The company's Quebec edition made headlines recently when several left-leaning politicians and activists who had signed on to write blogs free reportedly quit amid controversy. The free blogs drew criticism that the contributions would weaken local journalism and drive down worker salaries.

On Wednesday, Ms. Huffington called this issue a misunderstanding about the interactive character of the Huffington Post, and blogging in general. She said that millions of people around the world author opinion blogs free, including contributors to the New York Times and Wall Street Journal.

"This is just the nature of the Internet," said Ms. Huffington, who delivered an invitation to business leaders in the crowd -- from the microphone -- to write blogs for the outlet.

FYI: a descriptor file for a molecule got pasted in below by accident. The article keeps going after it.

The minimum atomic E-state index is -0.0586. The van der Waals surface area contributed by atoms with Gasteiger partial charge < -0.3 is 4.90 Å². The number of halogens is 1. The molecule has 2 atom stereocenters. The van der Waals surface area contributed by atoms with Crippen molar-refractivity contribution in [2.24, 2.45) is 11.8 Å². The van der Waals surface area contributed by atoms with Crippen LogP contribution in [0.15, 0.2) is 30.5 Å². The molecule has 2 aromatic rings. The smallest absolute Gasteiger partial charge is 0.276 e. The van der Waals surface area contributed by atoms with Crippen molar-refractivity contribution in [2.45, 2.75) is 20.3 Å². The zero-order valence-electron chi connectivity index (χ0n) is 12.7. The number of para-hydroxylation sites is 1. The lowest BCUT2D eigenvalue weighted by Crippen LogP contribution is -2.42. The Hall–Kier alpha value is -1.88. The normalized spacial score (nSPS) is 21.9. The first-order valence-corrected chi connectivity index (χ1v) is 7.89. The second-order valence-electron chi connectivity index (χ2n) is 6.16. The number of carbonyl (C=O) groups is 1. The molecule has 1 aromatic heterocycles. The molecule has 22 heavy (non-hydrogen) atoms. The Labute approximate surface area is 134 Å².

"People who want to express their views, who want to be heard, will use any platform. I was on multiple radio shows this morning, I'm here with you because you're providing me with a platform to express my views -- you're not paying me."

And as Arianna reigned over Quebec, we published two great -- if opposing -- views on the English Queen. Lifestyle editor Rebecca Zamon scored an interview with best-selling author Sally Bedell Smith, and spoke with her about her newly published biography, Elizabeth the Queen: The Life of a Modern Monarch. Bedell addressed the Queen's "feminism" and contrasted her views interestingly with former Prime Minister Margaret Thatcher.

But all this royal watching of late -- the result of the celebrations of the Queen's Diamond Jubilee -- sent another of our contributors, J.J. McCullough, into sleep mode. Why all this fuss about a woman "who doesn't really do much?"